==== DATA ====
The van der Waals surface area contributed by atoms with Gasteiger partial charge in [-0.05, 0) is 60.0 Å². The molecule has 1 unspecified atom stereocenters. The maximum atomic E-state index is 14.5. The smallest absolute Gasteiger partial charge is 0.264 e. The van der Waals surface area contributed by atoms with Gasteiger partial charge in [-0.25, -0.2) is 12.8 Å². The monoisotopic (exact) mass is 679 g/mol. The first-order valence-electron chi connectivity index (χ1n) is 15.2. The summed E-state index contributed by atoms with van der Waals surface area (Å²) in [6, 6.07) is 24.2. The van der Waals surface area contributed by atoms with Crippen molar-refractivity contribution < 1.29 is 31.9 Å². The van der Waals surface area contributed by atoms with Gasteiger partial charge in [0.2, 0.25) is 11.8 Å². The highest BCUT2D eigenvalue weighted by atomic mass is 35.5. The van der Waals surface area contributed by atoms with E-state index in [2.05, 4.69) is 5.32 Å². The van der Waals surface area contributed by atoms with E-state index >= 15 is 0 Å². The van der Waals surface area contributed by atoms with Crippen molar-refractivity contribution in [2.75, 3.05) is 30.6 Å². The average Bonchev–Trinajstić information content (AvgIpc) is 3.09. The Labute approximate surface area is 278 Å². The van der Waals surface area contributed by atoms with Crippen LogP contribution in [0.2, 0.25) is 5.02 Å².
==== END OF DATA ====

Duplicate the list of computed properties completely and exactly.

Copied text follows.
The van der Waals surface area contributed by atoms with Gasteiger partial charge in [-0.05, 0) is 60.0 Å². The molecule has 1 unspecified atom stereocenters. The maximum atomic E-state index is 14.5. The smallest absolute Gasteiger partial charge is 0.264 e. The van der Waals surface area contributed by atoms with Gasteiger partial charge in [-0.25, -0.2) is 12.8 Å². The monoisotopic (exact) mass is 679 g/mol. The first-order valence-electron chi connectivity index (χ1n) is 15.2. The summed E-state index contributed by atoms with van der Waals surface area (Å²) in [6, 6.07) is 24.2. The van der Waals surface area contributed by atoms with Crippen molar-refractivity contribution < 1.29 is 31.9 Å². The van der Waals surface area contributed by atoms with Gasteiger partial charge in [0.2, 0.25) is 11.8 Å². The highest BCUT2D eigenvalue weighted by atomic mass is 35.5. The van der Waals surface area contributed by atoms with E-state index in [2.05, 4.69) is 5.32 Å². The van der Waals surface area contributed by atoms with E-state index >= 15 is 0 Å². The van der Waals surface area contributed by atoms with Crippen molar-refractivity contribution in [2.75, 3.05) is 30.6 Å². The average Bonchev–Trinajstić information content (AvgIpc) is 3.09. The Labute approximate surface area is 278 Å². The van der Waals surface area contributed by atoms with Crippen LogP contribution in [0.2, 0.25) is 5.02 Å².